Baseball notables arrive for clinic
Stars and Stripes February 8, 1952
RHINE-MAIN — Despite wintry winds and flurries of snow, a breath of spring blew into the EC yesterday when two National League umpires, one of baseball's all-time great pitchers, the director of promotion for the major leagues and two collegiate coaches stepped off a MATS C54 plane at Rhine-Main Air Base.
For Art Gore, veteran of five years as a senior circuit arbiter, it is a return trip to the EC and he's "tickled to death to be back." With him were his blue serge colleague, Jocko Conlan, who has been calling big-time balls and strikes for 12 years; Jack Coombs, who never lost a World Series game in five decisions; Lew Fonseca, former American League batting champion who now heads the majors' publicity bureau; Otto Vogel, Iowa University baseball coach; and Marty Karow, who tutors the Ohio State nine.
The sextet is here for the annual EUCOM baseball clinic, which opens in Garmisch Monday and will run through Feb. 15.
Coombs, who has capped his major league career with 24 years as head coach at Duke University, will tell EC mentors what to teach their pitchers.
His word will be close to final on the subject, for the former Philadelphia Athletics star stopped Frank Chance's Chicago Cubs three times in the 1910 Series, bested the Giants' Christy Mathewson in 1911 and, after switching to Brooklyn, gave the Dodgers their only victory in the 1916 Series with the Red Sox.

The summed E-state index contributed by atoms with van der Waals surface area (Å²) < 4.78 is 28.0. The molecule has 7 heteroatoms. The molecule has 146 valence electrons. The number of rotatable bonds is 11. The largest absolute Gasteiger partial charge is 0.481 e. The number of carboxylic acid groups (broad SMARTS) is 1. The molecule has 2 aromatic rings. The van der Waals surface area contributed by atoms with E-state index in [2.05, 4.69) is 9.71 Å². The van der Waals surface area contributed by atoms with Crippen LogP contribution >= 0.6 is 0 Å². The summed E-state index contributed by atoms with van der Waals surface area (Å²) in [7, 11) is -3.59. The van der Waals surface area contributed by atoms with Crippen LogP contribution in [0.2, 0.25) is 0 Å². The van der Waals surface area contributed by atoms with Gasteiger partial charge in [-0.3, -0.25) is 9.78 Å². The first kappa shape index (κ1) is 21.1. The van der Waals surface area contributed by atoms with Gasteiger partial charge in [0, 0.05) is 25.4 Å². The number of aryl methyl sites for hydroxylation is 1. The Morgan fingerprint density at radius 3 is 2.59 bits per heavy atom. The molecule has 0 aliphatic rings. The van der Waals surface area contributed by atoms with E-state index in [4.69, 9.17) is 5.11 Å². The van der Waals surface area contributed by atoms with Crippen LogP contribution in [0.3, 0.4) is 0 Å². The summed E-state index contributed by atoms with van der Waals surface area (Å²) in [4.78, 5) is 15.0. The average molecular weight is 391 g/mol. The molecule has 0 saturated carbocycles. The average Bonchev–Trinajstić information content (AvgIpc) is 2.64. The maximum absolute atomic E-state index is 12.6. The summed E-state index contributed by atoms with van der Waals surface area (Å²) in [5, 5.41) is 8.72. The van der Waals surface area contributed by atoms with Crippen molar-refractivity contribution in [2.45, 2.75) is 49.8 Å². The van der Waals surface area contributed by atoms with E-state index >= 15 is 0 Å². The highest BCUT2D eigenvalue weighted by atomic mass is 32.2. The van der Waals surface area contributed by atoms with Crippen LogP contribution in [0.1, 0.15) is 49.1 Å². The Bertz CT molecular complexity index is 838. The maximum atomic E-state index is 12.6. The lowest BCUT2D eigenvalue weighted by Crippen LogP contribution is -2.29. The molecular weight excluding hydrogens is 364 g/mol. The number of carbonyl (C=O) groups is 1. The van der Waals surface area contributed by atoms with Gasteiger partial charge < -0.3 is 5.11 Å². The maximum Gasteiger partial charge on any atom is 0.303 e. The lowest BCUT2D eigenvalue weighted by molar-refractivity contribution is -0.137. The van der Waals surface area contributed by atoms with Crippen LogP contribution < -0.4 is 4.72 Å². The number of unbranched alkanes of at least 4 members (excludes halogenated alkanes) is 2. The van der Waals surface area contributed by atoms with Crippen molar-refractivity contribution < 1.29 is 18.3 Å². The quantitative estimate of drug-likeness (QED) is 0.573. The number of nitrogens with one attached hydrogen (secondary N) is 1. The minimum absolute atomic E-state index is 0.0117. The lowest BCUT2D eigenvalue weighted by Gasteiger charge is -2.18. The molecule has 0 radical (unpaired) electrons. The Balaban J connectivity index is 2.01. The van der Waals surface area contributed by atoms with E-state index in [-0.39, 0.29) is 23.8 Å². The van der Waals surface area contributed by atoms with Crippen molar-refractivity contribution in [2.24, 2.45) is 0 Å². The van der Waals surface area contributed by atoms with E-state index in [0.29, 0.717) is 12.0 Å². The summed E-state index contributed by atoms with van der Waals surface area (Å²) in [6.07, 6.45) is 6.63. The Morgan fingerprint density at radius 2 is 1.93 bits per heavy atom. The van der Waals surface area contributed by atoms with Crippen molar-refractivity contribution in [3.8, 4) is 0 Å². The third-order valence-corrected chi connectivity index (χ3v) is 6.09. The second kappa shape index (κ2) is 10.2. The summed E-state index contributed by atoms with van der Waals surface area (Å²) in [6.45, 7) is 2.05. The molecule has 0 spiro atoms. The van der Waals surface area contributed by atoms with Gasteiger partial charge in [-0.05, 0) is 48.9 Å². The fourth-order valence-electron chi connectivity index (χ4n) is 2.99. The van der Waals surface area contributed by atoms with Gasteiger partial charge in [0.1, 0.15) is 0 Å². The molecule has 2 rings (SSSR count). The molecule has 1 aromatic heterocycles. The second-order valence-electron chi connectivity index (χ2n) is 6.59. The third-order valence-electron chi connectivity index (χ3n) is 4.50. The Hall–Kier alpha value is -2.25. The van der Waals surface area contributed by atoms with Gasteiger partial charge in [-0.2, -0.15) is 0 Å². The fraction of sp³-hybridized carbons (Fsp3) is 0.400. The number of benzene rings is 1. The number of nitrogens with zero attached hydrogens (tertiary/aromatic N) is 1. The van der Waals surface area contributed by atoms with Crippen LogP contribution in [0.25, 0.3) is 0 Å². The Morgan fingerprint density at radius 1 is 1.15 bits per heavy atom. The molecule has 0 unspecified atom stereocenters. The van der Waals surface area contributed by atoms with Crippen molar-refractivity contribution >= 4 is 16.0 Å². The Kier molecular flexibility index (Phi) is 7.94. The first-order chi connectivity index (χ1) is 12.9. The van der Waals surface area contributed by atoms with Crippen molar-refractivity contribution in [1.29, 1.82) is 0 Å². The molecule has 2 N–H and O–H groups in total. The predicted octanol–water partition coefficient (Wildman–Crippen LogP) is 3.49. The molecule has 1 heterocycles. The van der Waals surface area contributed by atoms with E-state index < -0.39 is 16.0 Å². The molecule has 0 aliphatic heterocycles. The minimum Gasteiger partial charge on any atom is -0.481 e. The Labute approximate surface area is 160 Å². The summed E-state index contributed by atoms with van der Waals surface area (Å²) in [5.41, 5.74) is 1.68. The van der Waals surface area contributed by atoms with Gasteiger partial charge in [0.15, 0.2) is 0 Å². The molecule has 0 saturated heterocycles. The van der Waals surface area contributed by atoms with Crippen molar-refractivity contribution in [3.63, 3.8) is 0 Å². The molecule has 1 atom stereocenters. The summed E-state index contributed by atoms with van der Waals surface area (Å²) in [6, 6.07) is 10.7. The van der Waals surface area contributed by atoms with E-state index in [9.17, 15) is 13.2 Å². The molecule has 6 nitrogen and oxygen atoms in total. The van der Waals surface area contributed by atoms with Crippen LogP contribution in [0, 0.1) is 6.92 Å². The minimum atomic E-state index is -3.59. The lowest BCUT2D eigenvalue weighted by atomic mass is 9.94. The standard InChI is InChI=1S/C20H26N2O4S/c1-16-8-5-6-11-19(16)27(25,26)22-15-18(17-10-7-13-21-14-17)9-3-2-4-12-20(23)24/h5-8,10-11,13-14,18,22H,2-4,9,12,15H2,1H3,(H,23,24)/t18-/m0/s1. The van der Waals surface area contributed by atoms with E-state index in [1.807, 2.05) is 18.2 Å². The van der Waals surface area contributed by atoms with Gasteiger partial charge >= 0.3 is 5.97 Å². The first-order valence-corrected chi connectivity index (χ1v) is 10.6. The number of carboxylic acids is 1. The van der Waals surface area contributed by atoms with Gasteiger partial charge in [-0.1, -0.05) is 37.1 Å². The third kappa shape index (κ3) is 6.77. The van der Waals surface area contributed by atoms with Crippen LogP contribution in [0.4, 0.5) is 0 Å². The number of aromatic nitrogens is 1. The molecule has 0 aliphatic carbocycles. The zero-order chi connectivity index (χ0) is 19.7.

Fonseca can speak with equal authority when it comes to hitting for his .369 average as a Cleveland first baseman was high for the American League in 1929. For the past 18 years he has headed the major league's promotion bureau, which makes an instructional film and the official World Series movie each year.
"I've got the '51 Series with me and a new film, 'The Democracy of Baseball', which tells the history of the game," Fonseca announced, obviously looking forward to his first visit overseas.
Prospective EC umpires are certain to learn how and when to eject unruly competitors from Conlan and Gore, both experts in that field. The latter sent Giants manager Leo Durocher to early showers three times during last year's pennant race and chased Brooklyn's Charlie Dressen four times.
As for Conlan, he boasts "the record for throwing Frankie Frisch (former Cardinals Pirates and Cubs manager) out of games."
They'll also learn what every fan has suspected from the time he bought his first hot dog in the bleachers — umpires aren't infallible. Gore himself admits that, but he also advises against "evening up" bad decisions.
"When you start doing that, you're making two mistakes instead of one," he explains, "and you won't stay around very long."
Coombs will be ably supported by Vogel and Karow when he coaches the coaches in coaching techniques. The former, once an outfielder for the Chicago Cubs, has been at Iowa U. for 25 years, while the latter returned to his alma mater at Columbus, Ohio, after tutoring teams at Texas A. & M., Texas and Navy.